EXPRESSING her “deep disappointment” over New Delhi’s response to skirmishes along the Line of Control, the outgoing foreign minister, Hina Rabbani Khar, rightly called for a lessening of the mistrust that exists between India and Pakistan. Lately, the non-implementation of some key confidence-building measures has blocked the process of normalisation. New Delhi has stalled a more liberal visa regime and on Friday, Hockey India scrapped its series with Pakistan. In addition a resolution has been passed by the lower house of the Indian parliament, asking Pakistan’s parliament to desist from “interfering in India’s internal affairs”. The National Assembly had indeed passed a resolution calling for an end to atrocities against Kashmiris protesting Afzal Guru’s controversial hanging. But with India-held Kashmir recognised internationally as a disputed territory, this was not an illegitimate move.
The recent setback to the peace process began in January following clashes between the two armies along the LoC with voices in India accusing Pakistani troops of beheading an Indian soldier. This was followed by Mr Guru’s execution and the recent attack on an Indian paramilitary camp by militants, for which Pakistan, which condemned the incident, was held responsible. The net effect is that Pakistan and India are almost back to the post-Mumbai stage when the ‘composite dialogue’ that had begun so hopefully in 2004 was frozen. The spirit of the 2010 Saarc summit in Thimphu now seems to be in the ICU.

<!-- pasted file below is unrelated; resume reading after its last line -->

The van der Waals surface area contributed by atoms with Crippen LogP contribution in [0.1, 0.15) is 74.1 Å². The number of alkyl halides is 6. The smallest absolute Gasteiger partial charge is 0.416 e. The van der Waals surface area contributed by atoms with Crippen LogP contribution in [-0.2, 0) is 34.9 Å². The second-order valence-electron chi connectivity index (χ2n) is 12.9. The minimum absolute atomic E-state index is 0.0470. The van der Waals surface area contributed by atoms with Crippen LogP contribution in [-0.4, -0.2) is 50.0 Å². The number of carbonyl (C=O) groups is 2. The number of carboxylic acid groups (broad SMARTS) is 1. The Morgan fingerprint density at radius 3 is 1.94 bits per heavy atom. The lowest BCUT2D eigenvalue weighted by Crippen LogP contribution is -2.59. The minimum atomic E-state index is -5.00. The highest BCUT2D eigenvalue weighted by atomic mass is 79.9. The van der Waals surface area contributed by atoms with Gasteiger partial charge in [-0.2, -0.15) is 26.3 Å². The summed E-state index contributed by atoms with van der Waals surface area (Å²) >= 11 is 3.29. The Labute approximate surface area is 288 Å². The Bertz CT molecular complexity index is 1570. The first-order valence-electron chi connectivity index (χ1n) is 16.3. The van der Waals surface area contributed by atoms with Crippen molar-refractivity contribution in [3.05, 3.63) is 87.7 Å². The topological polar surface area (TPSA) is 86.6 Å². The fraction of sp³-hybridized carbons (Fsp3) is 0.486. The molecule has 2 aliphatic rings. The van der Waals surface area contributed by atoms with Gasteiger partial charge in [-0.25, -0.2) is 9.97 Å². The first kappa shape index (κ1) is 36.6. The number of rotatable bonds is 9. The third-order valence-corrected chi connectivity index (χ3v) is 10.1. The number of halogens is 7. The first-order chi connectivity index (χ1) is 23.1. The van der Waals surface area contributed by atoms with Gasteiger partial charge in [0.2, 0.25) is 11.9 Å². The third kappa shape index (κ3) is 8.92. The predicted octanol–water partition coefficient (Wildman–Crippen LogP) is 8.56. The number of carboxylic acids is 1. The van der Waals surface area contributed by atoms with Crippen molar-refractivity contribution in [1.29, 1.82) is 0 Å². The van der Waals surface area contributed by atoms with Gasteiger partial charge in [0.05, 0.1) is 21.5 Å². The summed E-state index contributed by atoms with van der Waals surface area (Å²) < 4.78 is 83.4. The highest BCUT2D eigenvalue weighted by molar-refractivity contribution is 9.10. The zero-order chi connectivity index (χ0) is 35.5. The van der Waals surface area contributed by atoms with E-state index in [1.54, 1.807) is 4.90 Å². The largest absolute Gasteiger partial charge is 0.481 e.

The truth is that such CBMs are bound to fail if India and Pakistan are unable to solve even less contentious bilateral disputes. Sir Creek and Siachen are often mentioned as issues the two sides could resolve, especially because in the latter case it is the harsh polar weather that is the common enemy. Besides, Siachen is a huge drain on the two exchequers. A willingness to solve these disputes would not only create a propitious atmosphere for talks on the core issue of Kashmir, it would also sustain whatever CBMs have been agreed upon. Ms Khar’s farewell speech on Thursday reflected a keenness to pursue normal ties with India, especially where she mentioned Islamabad had pursued trade with India even though such interaction was not welcomed domestically. The prelude to a Kashmir solution, she said, demanded trust-building. Both India and Pakistan will have to keep this in mind.